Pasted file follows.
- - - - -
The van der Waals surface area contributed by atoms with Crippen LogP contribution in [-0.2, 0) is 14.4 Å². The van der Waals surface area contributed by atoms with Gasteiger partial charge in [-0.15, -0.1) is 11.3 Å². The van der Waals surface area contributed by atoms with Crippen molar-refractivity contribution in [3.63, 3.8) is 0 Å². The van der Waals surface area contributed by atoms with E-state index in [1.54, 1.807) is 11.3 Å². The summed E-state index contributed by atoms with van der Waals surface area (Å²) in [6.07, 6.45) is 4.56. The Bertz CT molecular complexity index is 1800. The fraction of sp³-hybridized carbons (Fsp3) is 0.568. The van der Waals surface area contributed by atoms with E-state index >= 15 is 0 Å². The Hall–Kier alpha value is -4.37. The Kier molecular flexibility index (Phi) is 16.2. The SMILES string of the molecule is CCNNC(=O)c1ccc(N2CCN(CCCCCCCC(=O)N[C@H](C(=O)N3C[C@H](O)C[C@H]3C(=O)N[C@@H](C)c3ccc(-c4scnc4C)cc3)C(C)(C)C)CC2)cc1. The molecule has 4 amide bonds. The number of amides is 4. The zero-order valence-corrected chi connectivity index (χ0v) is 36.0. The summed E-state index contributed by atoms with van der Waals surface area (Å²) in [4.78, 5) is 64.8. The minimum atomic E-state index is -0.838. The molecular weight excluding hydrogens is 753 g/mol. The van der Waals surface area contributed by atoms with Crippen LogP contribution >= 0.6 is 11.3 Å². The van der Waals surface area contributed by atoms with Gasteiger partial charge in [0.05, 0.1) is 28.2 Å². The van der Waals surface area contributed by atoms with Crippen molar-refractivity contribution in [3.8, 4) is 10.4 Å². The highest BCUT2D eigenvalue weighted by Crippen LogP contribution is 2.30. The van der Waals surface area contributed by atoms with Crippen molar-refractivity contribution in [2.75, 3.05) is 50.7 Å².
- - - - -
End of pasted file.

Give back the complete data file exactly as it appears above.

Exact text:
The van der Waals surface area contributed by atoms with Crippen LogP contribution in [-0.2, 0) is 14.4 Å². The van der Waals surface area contributed by atoms with Gasteiger partial charge in [-0.15, -0.1) is 11.3 Å². The van der Waals surface area contributed by atoms with Crippen molar-refractivity contribution in [3.63, 3.8) is 0 Å². The van der Waals surface area contributed by atoms with E-state index in [1.54, 1.807) is 11.3 Å². The summed E-state index contributed by atoms with van der Waals surface area (Å²) in [6.07, 6.45) is 4.56. The Bertz CT molecular complexity index is 1800. The fraction of sp³-hybridized carbons (Fsp3) is 0.568. The van der Waals surface area contributed by atoms with E-state index >= 15 is 0 Å². The Hall–Kier alpha value is -4.37. The Kier molecular flexibility index (Phi) is 16.2. The SMILES string of the molecule is CCNNC(=O)c1ccc(N2CCN(CCCCCCCC(=O)N[C@H](C(=O)N3C[C@H](O)C[C@H]3C(=O)N[C@@H](C)c3ccc(-c4scnc4C)cc3)C(C)(C)C)CC2)cc1. The molecule has 4 amide bonds. The number of amides is 4. The zero-order valence-corrected chi connectivity index (χ0v) is 36.0. The summed E-state index contributed by atoms with van der Waals surface area (Å²) in [4.78, 5) is 64.8. The minimum atomic E-state index is -0.838. The molecular weight excluding hydrogens is 753 g/mol. The van der Waals surface area contributed by atoms with Crippen LogP contribution >= 0.6 is 11.3 Å². The van der Waals surface area contributed by atoms with Gasteiger partial charge in [0.05, 0.1) is 28.2 Å². The van der Waals surface area contributed by atoms with Crippen molar-refractivity contribution in [3.8, 4) is 10.4 Å². The highest BCUT2D eigenvalue weighted by Crippen LogP contribution is 2.30. The van der Waals surface area contributed by atoms with Crippen molar-refractivity contribution in [2.75, 3.05) is 50.7 Å².